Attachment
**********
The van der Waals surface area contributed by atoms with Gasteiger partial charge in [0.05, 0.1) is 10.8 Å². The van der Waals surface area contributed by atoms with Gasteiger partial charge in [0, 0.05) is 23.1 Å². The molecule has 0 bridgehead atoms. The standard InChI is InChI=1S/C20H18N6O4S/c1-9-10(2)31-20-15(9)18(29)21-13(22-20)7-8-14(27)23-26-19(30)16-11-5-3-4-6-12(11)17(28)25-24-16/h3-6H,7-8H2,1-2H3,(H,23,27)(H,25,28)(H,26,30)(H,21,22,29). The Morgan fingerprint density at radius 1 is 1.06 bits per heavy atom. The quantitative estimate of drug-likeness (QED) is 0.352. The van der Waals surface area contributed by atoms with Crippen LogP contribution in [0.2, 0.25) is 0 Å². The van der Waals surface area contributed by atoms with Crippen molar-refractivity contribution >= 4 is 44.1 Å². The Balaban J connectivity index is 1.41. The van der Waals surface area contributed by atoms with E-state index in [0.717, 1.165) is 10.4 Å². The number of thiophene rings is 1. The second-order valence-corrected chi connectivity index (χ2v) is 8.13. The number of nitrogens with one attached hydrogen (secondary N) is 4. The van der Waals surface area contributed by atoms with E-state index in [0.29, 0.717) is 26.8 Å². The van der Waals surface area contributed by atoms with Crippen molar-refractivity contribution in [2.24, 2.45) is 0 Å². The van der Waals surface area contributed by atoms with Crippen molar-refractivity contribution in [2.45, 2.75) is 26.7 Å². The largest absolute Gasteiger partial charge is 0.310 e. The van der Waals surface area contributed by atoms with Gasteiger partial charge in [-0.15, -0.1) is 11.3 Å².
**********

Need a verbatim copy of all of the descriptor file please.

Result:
The van der Waals surface area contributed by atoms with Gasteiger partial charge in [0.05, 0.1) is 10.8 Å². The van der Waals surface area contributed by atoms with Gasteiger partial charge in [0, 0.05) is 23.1 Å². The molecule has 0 bridgehead atoms. The standard InChI is InChI=1S/C20H18N6O4S/c1-9-10(2)31-20-15(9)18(29)21-13(22-20)7-8-14(27)23-26-19(30)16-11-5-3-4-6-12(11)17(28)25-24-16/h3-6H,7-8H2,1-2H3,(H,23,27)(H,25,28)(H,26,30)(H,21,22,29). The Morgan fingerprint density at radius 1 is 1.06 bits per heavy atom. The quantitative estimate of drug-likeness (QED) is 0.352. The van der Waals surface area contributed by atoms with Crippen LogP contribution in [0.2, 0.25) is 0 Å². The van der Waals surface area contributed by atoms with Crippen molar-refractivity contribution >= 4 is 44.1 Å². The Balaban J connectivity index is 1.41. The van der Waals surface area contributed by atoms with E-state index in [0.717, 1.165) is 10.4 Å². The number of thiophene rings is 1. The second-order valence-corrected chi connectivity index (χ2v) is 8.13. The number of nitrogens with one attached hydrogen (secondary N) is 4. The van der Waals surface area contributed by atoms with E-state index in [0.29, 0.717) is 26.8 Å². The van der Waals surface area contributed by atoms with Crippen molar-refractivity contribution in [2.24, 2.45) is 0 Å². The van der Waals surface area contributed by atoms with Crippen molar-refractivity contribution in [2.45, 2.75) is 26.7 Å². The largest absolute Gasteiger partial charge is 0.310 e. The van der Waals surface area contributed by atoms with Gasteiger partial charge in [-0.15, -0.1) is 11.3 Å².